The last thing I found was the Daily Star’s endorsements for the election:


Of the Star’s preferred candidates, their choice for mayor did not get in, but all four controllers did. All of the preferred alderman candidates got in except for Darrell Draper in Ward 4, and Frank Clifton and Lester Nelson in Ward 6.

Annual Toronto municipal elections eventually stopped happening: the term of office went up to two years in 1956, three years in 1966, and four years in 2006.


Inferiority complex

The March 15 1952 edition of the Toronto Daily Star featured this ad for a free book:


Eradicate negative impulses forever!

Naturally, I wanted to find out more about the British Institute of Practical Psychology. A Google search yielded this page, which discussed the history of “practical psychology” in Britain. This page describes a series of handbooks written in the 1930s and 1940s on various topics, including the inferiority complex; this book might have been one of them.

Next up, I searched the Toronto city directories. I’ve mentioned them before, but they’re wonderful – they are organized both by street and by name. The name section lists people’s names, addresses, and occupations. It’s perfect for random snooping!

When I looked up “British Institute of Practical Psychology” in the city directories, I discovered that they set up shop at their Sherbourne Street location in 1951, with E. Jay Johnson in charge. Looking up 442 Sherbourne Street and E. Jay Johnson revealed that Mr. Johnson also was in charge of two other firms at the same address, both of which were correspondence schools: the Lincoln Institute, and the National Institute of Professional Salesmanship.

Business must not have been good, because by 1955, the National Institute of Professional Salesmanship and the Lincoln Institute were no longer in existence, and E. Jay Johnson was no longer listed in the city directory. (Either that, or Mr. Johnson was no longer in existence.) The British Institute of Practical Psychology was still around, though: T. E. Boyle, who had been secretary-treasurer of the Lincoln Institute, now ran it, and it was located at 2930 Bloor Street West in Etobicoke (later listed as 2932). By 1960, though, the institute was no more.


Dominion Day

Today is Canada Day, of course, but it used to be known as Dominion Day.

The March 19 1953 edition of the Globe and Mail reported on a Liberal MP who objected to the name Dominion Day, but was rebuffed:


According to the Wikipedia entry on Canada Day, Mr. Côté first tried to get the name changed in 1946 in a private member’s bill. The bill was stalled in the Senate, which recommended that the name be changed to “The National Holiday Of Canada”, which was understandably rejected. He tried several times after that, and was rejected each time; the 1953 attempt might well have been his last, as he died of a heart attack in 1954 at the too-early age of 51.

By the early 1980s, many Canadians were using the term “Canada Day”, and the name was officially changed on October 27, 1982. Future prime minister Stephen Harper introduced a private member’s bill in 1996 calling for a return to the old name; it was defeated.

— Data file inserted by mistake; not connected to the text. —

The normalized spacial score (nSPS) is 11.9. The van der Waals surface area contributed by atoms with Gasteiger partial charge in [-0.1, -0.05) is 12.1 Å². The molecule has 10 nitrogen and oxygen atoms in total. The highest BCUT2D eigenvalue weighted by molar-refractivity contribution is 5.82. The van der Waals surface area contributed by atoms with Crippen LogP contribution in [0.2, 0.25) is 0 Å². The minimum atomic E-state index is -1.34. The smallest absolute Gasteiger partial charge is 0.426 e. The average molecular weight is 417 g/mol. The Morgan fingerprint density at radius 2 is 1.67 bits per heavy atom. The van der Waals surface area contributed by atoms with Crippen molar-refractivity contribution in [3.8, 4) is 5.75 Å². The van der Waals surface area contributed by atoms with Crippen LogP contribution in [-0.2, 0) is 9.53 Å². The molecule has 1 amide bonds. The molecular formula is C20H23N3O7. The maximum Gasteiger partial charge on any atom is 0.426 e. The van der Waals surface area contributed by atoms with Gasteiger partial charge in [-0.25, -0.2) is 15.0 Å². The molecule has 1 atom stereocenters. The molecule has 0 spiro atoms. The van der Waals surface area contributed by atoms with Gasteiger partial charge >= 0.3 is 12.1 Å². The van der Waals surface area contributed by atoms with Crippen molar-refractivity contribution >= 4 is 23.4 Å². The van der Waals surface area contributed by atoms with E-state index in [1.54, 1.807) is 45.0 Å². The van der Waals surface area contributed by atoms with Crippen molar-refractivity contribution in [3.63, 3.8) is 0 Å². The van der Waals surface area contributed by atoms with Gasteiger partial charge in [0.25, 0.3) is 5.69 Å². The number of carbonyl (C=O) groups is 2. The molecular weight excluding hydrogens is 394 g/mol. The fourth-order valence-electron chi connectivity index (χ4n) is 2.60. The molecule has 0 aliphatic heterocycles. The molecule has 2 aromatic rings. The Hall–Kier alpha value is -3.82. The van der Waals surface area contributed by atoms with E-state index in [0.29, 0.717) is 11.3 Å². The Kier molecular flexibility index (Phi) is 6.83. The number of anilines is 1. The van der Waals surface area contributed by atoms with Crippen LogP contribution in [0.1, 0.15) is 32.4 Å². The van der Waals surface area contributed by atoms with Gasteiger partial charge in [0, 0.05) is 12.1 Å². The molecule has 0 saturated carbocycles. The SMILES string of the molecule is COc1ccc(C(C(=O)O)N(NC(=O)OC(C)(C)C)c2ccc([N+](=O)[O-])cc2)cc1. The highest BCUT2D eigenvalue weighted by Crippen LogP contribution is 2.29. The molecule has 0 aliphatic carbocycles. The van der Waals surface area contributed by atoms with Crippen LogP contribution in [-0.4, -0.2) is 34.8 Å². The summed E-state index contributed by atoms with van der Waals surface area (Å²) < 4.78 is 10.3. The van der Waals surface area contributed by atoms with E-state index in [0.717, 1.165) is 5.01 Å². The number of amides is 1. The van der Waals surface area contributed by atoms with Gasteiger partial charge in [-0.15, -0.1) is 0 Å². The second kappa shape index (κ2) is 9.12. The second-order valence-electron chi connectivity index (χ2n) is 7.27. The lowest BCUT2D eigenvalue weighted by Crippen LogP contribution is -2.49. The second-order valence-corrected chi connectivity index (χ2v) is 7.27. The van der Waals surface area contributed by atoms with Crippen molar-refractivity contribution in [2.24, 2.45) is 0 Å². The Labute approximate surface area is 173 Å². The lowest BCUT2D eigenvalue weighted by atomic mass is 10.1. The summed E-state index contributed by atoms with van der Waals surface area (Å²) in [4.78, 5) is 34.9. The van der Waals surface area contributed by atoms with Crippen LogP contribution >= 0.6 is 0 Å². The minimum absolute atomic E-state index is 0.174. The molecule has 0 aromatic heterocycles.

Soap ads from 1927

The September 27 1927 edition of the Toronto Daily Star contained three different ads for soap.

The first one was geared for more garden-variety use, as it was recommended by the “Medical Profession”:


There is a Wikipedia page for Wright’s Coal Tar Soap. It was first manufactured in 1860, and was originally known as Sapo Carbonis Detergens (you can see that name on the label in the ad). The soap still exists, but no longer contains coal tar, as the European Union has banned its use in non-prescription products.

Ad #2 was for Lux Toilet Soap, and pitched it as a more upmarket product:


An exquisite new toiletrie! Lux soap was the first mass-market soap in the world, first offered for sale in 1925. It was created by Unilever, who still manufactures it.

The third and final ad was for people who wanted to keep their schoolgirl complexion:


Palmolive is still around today, of course.

Vilma Bánky (1901-1991) was a Hungarian-born silent film actress who starred opposite Rudolph Valentino and Ronald Colman, among others. She left the business in the early 1930s after she married actor Rod La Rocque. Sadly, no one came to visit her in her final years, so she directed her lawyer to make no mention of her death, which was not announced until 1992.


Bile Beans

The February 22 1937 edition of the Toronto Daily Star contained this ad:


Wikipedia has a long article on Bile Beans. It was a laxative and tonic that was first manufactured in the 1890s. It was supposedly created by a chemist named Charles Forde based on research on a vegetable source known only to Aboriginal Australians; in reality, Charles Forde did not exist, and the compound consisted primarily of cascara, rhubarb, liquorice, and menthol, all of which were commonly available.

In 1905, a Scottish court ruled that the Bile Bean Manufacturing Company had deliberately defrauded the public by making false statements about Bile Beans. Despite this, the product remained on sale through the 1980s, and its business owner was able to purchase Headingley Castle in Leeds with the firm’s profits.


Dying alone

Here’s a bit of filler from the March 20 1939 Globe and Mail that is unbearably sad to read:


If I read this correctly, Dr. Bond was dead for a week before anyone noticed he was missing.